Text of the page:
I found an article, via Drudge, entitled “Men, Women More Different Than Thought.” It’s about the fact that scientists in the US are realizing more and more that men and women may require slightly different treatments for the same diseases, because there is a marked physiological difference between the two sexes.

This has seemed obvious to me, and probably to most people, what with all the talk one hears of hormones and mood swings and things like that just in casual conversation. What surprised me was (and this might just be the way the article was written) that the way scientific and medical research has been conducted has been so, dare I say it, patriarchal! This article I read was full of statements like the following: “It turns out that major illnesses like heart disease and lung cancer are influenced by gender and that perhaps treatments for women ought to be slightly different from the approach used for men.” After reading a whole article of this, I came away with the impression that medical research has mainly focused on cures in men, and then whatever worked was assumed to work with women. Is that right? If it is, then I didn’t realize how absurd the whole field of medical research was! Or was Lindsey Tanner simply exhibiting preconceptions she had about this field of research? Anyone have any knowledge about medical research and the sexes?

On a side note, I just wanted to let everyone know that I have a few things I’ve been wanting to write about, but I’ve been very busy and very exhausted! It looks like things are going to begin to settle down though, so hopefully I will have something up soon!

Seven Deadly Sins

I had a little bit of an eye-opener just now. Those of you who have blogs, or just websites of any sort actually, probably know the pain I had been feeling as I was going through and deleting all the spam messages posted to this site, as well as banning the IP addresses. I unexpectedly got an interesting quote, supposedly from George Bernard Shaw. These spammers, if they don’t put a message about their product in the body will put some kind of filler in. Examples range from “Get a huge penis!” to “Cool site, dude” to “kjahflkhsarwoihreo.” But this one had a quote.

I don’t know much about Shaw, and I read a lot of ranting and wailing about “humanism” from some of the ultra- (dare I say wacko?) far right people in the Christian education community, and I’ve even thought about humanism, and I wouldn’t say I’ve learned anything. But this quote was an interesting specimen. Here it is. This is a copy and paste job. I don’t know if it’s spelled correctly (milestone instead of millstone?):

The seven deadly sins … Food, clothing, firing, rent, taxes, respectability

and children. Nothing can lift those seven milestones from man’s neck but

money; and the spirit cannot soar until the milestones are lifted.

— George Bernard Shaw

This is obviously an instance in which the messages of Christianity are turned on their head, so to speak, and therefore made into their negative. The message of Christianity is one of selfless love and sacrifice for God and fellow-creations. This statement by Shaw is a humanistic message employing (by my count) three famous Christian concepts or images.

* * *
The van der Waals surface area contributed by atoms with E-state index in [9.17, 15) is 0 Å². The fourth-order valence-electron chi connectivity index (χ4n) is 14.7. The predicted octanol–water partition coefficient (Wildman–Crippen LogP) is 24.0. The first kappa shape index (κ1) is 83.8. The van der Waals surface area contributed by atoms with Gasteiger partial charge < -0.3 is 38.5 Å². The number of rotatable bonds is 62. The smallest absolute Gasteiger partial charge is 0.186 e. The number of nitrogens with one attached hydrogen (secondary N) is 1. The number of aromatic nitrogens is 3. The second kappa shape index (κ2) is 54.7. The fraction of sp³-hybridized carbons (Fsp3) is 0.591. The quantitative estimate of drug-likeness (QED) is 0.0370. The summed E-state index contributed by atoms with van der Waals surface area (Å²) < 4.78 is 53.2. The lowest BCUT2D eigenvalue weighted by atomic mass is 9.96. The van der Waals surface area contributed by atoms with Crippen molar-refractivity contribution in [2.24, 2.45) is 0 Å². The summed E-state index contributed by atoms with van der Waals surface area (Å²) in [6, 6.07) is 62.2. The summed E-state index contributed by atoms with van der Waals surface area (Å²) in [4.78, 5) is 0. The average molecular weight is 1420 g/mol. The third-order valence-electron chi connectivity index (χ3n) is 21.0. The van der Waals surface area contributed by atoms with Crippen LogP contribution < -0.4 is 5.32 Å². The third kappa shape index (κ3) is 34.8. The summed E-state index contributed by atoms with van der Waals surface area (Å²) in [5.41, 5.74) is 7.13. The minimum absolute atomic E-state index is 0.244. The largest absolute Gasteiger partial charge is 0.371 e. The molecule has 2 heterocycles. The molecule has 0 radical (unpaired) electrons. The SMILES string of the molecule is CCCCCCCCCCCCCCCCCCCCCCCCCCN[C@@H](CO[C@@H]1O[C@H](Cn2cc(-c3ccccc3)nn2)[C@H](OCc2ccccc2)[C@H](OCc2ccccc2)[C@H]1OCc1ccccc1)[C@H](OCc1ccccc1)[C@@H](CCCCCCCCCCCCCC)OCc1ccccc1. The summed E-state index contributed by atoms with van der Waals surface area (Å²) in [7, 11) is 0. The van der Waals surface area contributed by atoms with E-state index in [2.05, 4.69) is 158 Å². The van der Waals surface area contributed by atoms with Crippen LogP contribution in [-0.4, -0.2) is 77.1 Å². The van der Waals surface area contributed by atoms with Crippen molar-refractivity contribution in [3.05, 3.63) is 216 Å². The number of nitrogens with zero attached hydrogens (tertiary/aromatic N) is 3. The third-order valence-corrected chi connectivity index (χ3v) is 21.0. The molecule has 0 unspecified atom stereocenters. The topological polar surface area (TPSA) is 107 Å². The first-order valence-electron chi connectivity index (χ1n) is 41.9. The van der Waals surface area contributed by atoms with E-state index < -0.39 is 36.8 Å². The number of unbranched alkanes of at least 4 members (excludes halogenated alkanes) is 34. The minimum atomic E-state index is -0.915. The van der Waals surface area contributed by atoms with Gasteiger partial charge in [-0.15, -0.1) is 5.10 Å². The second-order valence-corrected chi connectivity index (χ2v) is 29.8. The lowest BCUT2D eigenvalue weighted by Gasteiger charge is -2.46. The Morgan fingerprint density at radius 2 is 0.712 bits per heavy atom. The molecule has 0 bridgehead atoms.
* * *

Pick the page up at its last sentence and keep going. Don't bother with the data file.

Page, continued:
The first and most obvious, of course, is the seven deadly sins. According to some segments of the Church, these are the most grievous. Those in other parts of the Church still recognize these as particularly grievous as well, partly because they all involve a way of life, a wellspring which produces other sins and injustices. They are: pride, envy, gluttony, lust, anger, greed, and sloth. One could write a meditative piece on these and easily argue that they all actually are manifestations of a self-centered existence. All of Shaw’s “sins” are entities or situations or phenomena that require effort on the part of an individual, with no easily recognizable and gratifying rewards to the personal well-being. Some are simply requirements for existence, others may be the result of unfortunate mistakes.

The answer to all these sins, Shaw says, is money. This is the second reference to Christianity. The Bible is full of statements about money, and Jesus’ statements concerning money are quite revolutionary (cf. Lk. 18.21 for one example). One of the messages about money is that putting it at the center of your existence is wrong. It results in misery and is an idolatry. You could even say that all of Shaw’s “sins” (so-called because they bring discomfort or annoyance upon the human being) are actually a result of having one’s focus on Shaw’s solution. Notice, also, what Paul says about those who have “wandered away from the faith” in pursuit of money. They have “pierced themselves with many pains”:

For the love of money is a root of all kinds of evil, and in their eagerness to be rich some have wandered away from the faith and pierced themselves with many pains. —1 Tim. 6.10

The third rebellion against Christian teaching in the statement is the reference (I think) to Jesus’ statements regarding “the millstone.” The quote says “milestone” and I’m not sure if that’s correct, or if some dumb spammer accidentally changed it. One of the versions of Jesus’ statements is found in Mark 9.42: